Gotta love bats, even if they don't pollinate flowers in the Northeast, They offer so many other ecosystem services. Mosquito control, for starters.

Gotta love bats, even if they don’t pollinate flowers in the Northeast, They offer so many other ecosystem services. Mosquito control, for starters.

For sure: we can’t leave out butterflies, moths, flies (think flower flies, hover flies, and more), wasps, beetles, and hummingbirds. If we lived in the Southwest, we’d be thanking bats as well.

Now, though, let’s focus on bees, since  entomologists have discovered so many cool things about how flowers attract bees  — and vice versa. Those scientists have found an array of captivating “who’d a thunk it” ways these symbiotic mutualists have evolved to do each other right.

Yet before we go down that track, a little detour — pointing you to info from NYS IPM’s “Protecting Pollinators” conference. Start with the first two: Emma Mullen’s fascinating talk and superb visuals, and Scott McArt’s tour of Cornell’s research, now in full swing.

OK, back to our symbiotic mutualists — the blossoms and the bees. Examples? Consider color. Bees don’t see red, but they do see ultraviolet. In fact, many flowers equip themselves with “come hither” ultraviolet landing platforms, landing strips, or both.

OK, bees don't see red. But gaillardia — blanket flower — has a trick up its sleeve.

OK, bees don’t see red. But gaillardia — blanket flower — has a trick up its sleeve.

And how about the electric fields wafting up from flower petals? “Everyone knows that bees buzz around flowers in their quest for nectar,” reports Marc Lallanilla at LiveScience. “But scientists have now learned that flowers are buzzing right back — with electricity.”

Gaillardia again ... with UV guidance to the goods.

Gaillardia again … with UV guidance to the goods.

Why? That electric charge advertises — you guessed it — a nectar source. On the other hand, a blossom just depleted of nectar needs to recharge its nectar reserves. So it emits a different signal, one that alerts the bees to just fly on by. After all, bees can learn. And they don’t have time to waste visiting pretty flowers if the nectar is gone. Bees might learn to ignore a flower with a reputation for false advertising (as it were) — even after the flower had topped off its tank.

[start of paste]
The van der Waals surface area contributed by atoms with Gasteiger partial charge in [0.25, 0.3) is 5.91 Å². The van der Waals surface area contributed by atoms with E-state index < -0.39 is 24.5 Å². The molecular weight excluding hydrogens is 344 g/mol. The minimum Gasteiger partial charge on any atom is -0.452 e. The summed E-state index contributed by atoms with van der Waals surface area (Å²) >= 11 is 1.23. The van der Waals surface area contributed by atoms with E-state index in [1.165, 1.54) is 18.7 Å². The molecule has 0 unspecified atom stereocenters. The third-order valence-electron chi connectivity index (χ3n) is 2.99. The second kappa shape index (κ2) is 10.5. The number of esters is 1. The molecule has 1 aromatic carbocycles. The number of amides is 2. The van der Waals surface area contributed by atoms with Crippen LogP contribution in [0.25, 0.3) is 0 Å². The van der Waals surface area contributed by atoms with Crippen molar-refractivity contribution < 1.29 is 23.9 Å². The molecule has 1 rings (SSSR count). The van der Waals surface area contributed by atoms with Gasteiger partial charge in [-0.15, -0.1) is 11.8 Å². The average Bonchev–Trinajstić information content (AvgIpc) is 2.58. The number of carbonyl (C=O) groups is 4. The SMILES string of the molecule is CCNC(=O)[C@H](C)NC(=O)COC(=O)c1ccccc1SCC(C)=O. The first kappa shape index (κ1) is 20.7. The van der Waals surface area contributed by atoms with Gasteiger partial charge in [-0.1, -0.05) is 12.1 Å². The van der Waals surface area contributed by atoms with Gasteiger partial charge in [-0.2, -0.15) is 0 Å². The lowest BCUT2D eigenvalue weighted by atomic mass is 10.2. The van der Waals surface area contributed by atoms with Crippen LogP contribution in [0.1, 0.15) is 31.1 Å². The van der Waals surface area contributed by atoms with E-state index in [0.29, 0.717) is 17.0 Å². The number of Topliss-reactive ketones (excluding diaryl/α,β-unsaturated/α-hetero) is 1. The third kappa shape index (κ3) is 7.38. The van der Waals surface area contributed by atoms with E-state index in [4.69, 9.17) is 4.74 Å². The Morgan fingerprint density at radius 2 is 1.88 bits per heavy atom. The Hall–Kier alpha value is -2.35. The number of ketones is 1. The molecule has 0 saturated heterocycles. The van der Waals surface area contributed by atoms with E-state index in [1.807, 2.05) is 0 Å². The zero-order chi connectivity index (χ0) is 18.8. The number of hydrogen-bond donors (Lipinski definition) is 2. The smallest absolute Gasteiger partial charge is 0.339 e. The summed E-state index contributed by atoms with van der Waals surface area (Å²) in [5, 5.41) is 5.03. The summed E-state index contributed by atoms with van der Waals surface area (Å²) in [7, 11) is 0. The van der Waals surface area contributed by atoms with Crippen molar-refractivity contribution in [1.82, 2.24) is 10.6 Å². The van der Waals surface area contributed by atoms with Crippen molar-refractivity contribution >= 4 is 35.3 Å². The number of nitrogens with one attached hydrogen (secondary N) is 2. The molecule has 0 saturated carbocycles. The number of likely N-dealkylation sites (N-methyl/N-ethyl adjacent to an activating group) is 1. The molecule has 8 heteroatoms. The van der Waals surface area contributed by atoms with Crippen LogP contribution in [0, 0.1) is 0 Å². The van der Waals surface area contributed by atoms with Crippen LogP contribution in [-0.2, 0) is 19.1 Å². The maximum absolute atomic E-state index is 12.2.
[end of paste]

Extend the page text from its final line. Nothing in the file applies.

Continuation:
And then … there’s also “buzz pollination” where flowers wait till a bee buzzes at the right frequency, then reward it with a cache of pollen. True, these flowers don’t offer free drinks (that would be nectar) as a reward. But the pollen they offer is, for some species of bees, reward enough. After all, it’s what they feed their young. Note that we said “for some species.” Bumble bees are great buzz pollinators, as are many native bees. But honey bees never learned that trick. (The science behind it ? Science Direct and Journal of the Kansas Entomological Society.)

Planting potatoes, tomatoes, eggplants, and peppers (all relatives in the Solanaceae family) or pumpkins, zucchinis, and blueberries? Know that native bees are your go-to experts in buzz pollination. (If you live, say, in a high-rise with a window gardens and no access to rooftop beekeepers, you could buy a VegiBee pollinator and do it yourself.)

Of course, not every flower does any or all of the above. If you want to do right by bees, think before you plant and focus on these four things:

  • Plant for continuous bloom — pollinators don’t get down time; your garden shouldn’t either. Is your yard tiny? Try collaborating with your neighbors and think of it as yet another form of symbiotic mutualism.
  • Is this a bee-friendly flower? Example: if you love roses, plant those old-timey kinds with the simple “single” flowers. Densely clustered petals just get in the way. (While roses provide little in the way of nectar, they’ve got pollen to spare.)
  • Cluster your plants. Groups of long-blooming flowers, rather than single plants scattered here and there, offer bees a better use of their time and energy.
  • Nectar sounds juicy, but pollinators need straight-up water too. Just be sure to empty your bird feeder or plant saucer every few days. Yes, even mosquitoes pollinate flowers. But that’s not reason enough to invite them into your yard. (Float a piece of wood in the water to give bees a safe landing place.)

What to plant? Variety is the spice of life.

Trees and shrubs: oak, cherry, willow, basswood, birch, tulip poplar, crabapple, blueberry, red maple, pine, hawthorn, linden, redbud, arrowwood viburnum, chokecherry, Rhododendron canadense, spicebush, gray dogwood, serviceberry, New Jersey tea, buttonbush, summersweet, Virginia sweetspire, American witchhazel.

Perennials for sun: aster, goldenrod, sunflower, Joe Pye weed, violet (also does well in shade), hardy geranium, black-eyed Susan, iris, milkweed, penstemon, phlox, threadleaf coreopsis, bee balm, cardinal flower, mountain mint, purple coneflower, columbine, liatris.

Perennials for shade: woodland phlox, blue lobelia, jack-in-the-pulpit, indian pink, wood aster, Dutchman’s breeches, violets (also does well in sun).

Weeds: OK, so you don’t need to plant dandelions; they plant themselves. They aren’t native and some people can’t stand them. But they’re here and they provide crucial early-season food for bees.

So there you have it. You too can protect pollinators.